Femoroacetabular Impingement

Cam Pre

What is Femoroacetabular Impingement?

Femoroacetabular impingement (FAI) is a condition where there is abnormal contact between your femoral neck and the acetabulum (the socket). This contact occurs due to bony irregularities of the ball or socket leading to pain, decreased range of hip motion, labral tears, and cartilage damage.

The articular cartilage and labral tissue can fray or tear after repetitive contact of this abnormal socket.

Types of Femoroacetabular Impingement

FAI impingement generally occurs as two forms: Cam and Pincer impingement.

  • Cam Impingement: The Cam form of impingement is when the femoral head and neck are not perfectly round, most commonly due to excess bone that has formed. This lack of roundness and excess bone causes abnormal contact between the surfaces.
Cam post line

Intraoperative radiograph showing FAI with CAM deformity outlined with red line.
This is prior to using bur to recontour the femoral head-neck junction.

  • Pincer Impingement: The Pincer form of impingement is when the socket or acetabular rim is too deep. It covers too much of the femoral head resulting in increased contact between the ball and socket. The Pincer form of impingement may also be caused when the hip socket is abnormally angled backwards causing abnormal impact between the femoral head and the rim of the acetabulum.
Cam post line

Intraoperative radiograph after recontouring the CAM deformity to restore a more normal
head-neck shape and relieve impingement with the acetabulum and labrum.

Most patients with FAI have a combination of the Cam and Pincer forms.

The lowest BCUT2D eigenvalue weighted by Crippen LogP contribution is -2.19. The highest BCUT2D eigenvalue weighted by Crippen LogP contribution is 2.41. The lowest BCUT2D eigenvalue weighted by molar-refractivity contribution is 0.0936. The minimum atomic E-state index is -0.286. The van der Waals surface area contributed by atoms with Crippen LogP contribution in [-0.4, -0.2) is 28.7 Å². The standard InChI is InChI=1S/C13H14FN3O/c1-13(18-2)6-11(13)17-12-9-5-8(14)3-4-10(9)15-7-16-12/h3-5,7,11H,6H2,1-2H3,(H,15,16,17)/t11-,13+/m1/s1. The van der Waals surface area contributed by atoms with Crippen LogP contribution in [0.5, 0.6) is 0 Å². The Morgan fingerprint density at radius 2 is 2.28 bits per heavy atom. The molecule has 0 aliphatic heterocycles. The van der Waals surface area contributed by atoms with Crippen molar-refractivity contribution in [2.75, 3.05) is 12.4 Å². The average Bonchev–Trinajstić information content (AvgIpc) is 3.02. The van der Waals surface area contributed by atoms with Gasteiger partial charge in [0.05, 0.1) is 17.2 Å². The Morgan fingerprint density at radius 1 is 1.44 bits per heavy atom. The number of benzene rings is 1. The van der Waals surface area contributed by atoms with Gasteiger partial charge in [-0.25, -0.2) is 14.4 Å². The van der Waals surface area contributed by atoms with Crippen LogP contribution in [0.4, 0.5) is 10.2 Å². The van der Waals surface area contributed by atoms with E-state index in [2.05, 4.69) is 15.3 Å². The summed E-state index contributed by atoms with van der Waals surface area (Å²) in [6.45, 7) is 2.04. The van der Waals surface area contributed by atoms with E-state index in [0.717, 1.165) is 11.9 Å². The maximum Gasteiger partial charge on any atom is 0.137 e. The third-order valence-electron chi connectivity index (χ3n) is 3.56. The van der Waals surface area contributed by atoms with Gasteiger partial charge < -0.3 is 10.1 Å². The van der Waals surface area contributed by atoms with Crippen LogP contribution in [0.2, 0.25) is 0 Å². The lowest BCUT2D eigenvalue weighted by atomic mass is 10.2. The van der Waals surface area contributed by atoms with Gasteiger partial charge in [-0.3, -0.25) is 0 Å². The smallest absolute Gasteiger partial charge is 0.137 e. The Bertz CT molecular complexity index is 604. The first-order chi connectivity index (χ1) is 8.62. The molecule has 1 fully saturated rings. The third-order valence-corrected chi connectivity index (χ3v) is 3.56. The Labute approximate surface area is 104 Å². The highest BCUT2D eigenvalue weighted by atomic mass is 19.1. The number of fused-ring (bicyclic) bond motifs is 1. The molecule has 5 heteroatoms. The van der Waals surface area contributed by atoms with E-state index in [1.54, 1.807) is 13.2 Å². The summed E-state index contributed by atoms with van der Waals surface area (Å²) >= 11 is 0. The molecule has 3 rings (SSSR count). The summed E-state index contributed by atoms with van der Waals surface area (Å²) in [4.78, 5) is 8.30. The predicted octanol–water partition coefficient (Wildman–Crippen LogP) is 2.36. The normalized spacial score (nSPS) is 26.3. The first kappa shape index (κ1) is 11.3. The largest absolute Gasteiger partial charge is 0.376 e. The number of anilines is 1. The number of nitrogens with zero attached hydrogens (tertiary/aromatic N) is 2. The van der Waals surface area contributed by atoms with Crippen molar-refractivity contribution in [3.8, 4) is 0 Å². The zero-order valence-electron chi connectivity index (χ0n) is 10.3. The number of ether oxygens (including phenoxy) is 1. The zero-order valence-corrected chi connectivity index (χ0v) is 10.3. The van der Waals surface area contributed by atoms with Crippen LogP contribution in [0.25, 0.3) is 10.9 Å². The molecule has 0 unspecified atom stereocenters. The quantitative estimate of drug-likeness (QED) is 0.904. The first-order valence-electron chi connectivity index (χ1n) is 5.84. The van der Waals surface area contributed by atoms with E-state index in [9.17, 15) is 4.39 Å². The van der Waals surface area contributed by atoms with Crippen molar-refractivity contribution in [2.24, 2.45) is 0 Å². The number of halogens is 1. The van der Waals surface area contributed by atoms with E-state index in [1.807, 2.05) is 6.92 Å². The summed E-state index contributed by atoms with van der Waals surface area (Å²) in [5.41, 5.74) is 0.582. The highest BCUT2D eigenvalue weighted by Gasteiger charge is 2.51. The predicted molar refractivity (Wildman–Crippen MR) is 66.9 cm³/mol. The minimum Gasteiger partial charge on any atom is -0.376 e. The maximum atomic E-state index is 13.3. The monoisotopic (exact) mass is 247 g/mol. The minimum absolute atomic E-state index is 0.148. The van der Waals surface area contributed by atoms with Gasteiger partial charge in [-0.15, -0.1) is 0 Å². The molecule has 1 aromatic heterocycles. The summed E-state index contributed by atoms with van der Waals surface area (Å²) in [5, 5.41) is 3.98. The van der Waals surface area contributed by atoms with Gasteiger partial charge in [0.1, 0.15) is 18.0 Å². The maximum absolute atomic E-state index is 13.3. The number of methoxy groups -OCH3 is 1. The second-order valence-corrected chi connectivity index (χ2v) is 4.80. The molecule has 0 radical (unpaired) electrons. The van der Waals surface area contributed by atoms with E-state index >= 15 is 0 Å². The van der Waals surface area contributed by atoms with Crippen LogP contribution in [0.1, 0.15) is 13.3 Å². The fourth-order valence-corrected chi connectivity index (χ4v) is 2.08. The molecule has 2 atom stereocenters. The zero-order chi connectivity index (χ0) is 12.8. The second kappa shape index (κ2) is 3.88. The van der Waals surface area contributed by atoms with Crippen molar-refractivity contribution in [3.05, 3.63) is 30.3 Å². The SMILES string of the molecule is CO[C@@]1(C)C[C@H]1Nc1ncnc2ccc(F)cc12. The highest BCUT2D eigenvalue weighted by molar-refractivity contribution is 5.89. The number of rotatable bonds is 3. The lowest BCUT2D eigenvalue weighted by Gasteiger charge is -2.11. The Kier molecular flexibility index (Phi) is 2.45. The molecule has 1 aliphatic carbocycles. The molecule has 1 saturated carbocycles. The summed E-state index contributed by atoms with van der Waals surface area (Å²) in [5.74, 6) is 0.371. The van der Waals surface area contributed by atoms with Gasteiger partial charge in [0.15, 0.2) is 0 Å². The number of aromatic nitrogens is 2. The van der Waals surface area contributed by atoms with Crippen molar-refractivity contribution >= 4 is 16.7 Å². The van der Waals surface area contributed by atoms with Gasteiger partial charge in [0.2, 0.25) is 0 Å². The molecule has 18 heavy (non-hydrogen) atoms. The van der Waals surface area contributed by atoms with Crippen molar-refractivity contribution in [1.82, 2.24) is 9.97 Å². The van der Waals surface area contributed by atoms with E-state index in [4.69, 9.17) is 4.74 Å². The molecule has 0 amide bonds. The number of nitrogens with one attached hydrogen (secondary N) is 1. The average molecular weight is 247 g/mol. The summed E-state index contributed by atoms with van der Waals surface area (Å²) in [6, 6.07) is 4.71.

Symptoms of FAI

Symptoms of femoroacetabular impingement can include the following:

  • Groin pain associated with hip activity and worse with hip flexion
  • Complaints of pain in the front, side or back of the hip
  • Pain may be described as a dull ache or sharp pain
  • Patients may complain of a locking, clicking, or catching sensation in the hip
  • Pain often occurs to the inner hip or groin area after prolonged sitting or walking
  • Difficulty in walking uphill
  • Restricted hip movement
  • Low back pain
  • Pain in the buttocks or outer thigh area

Risk Factors for the Development of FAI

A risk factor is something that is likely to increase a person’s chances of developing a disease or condition. Risk factors for developing femoroacetabular impingement may include the following:

  • Athletes such as football players, weight lifters and hockey players
  • Workers engaged in heavy labor
  • Repetitive hip flexion
  • Congenital hip dislocation
  • Anatomical abnormalities of the femoral head or angle of the hip

Diagnosis of FAI

FAI is diagnosed based on your medical history, a physical examination and diagnostic studies, including X-rays, MRI scans and CT scan.

Treatment Options for FAI

Conservative treatment options refer to management of the problem without surgery. Non-surgical management of FAI will not change the underlying abnormal bone shape that is contributing to the FAI but may improve your pelvis position to relieve pain and impingement. Therapy may also provide relief of muscle inflammation that can mimic symptoms of FAI.

The conservative treatment measures for FAI include:

  • Rest
  • Activity Modification and Limitations
  • Anti-inflammatory Medications
  • Physical Therapy
  • Injection of steroid and analgesic into the hip joint

The surgical treatment for FAI includes:

  • Hip arthroscopy to address femoroacetabular impingement can comprise of reshaping the femoral head, trimming the acetabular rim, repairing labral tears, and addressing cartilage lesions.
  • American Academy of orthopedic Surgeon
  • Anthroscopy Association of North America
  • American Orthopedic Society of Sports Medicine
  • American Shoulder and Elbow Society
  • Association of Graduates
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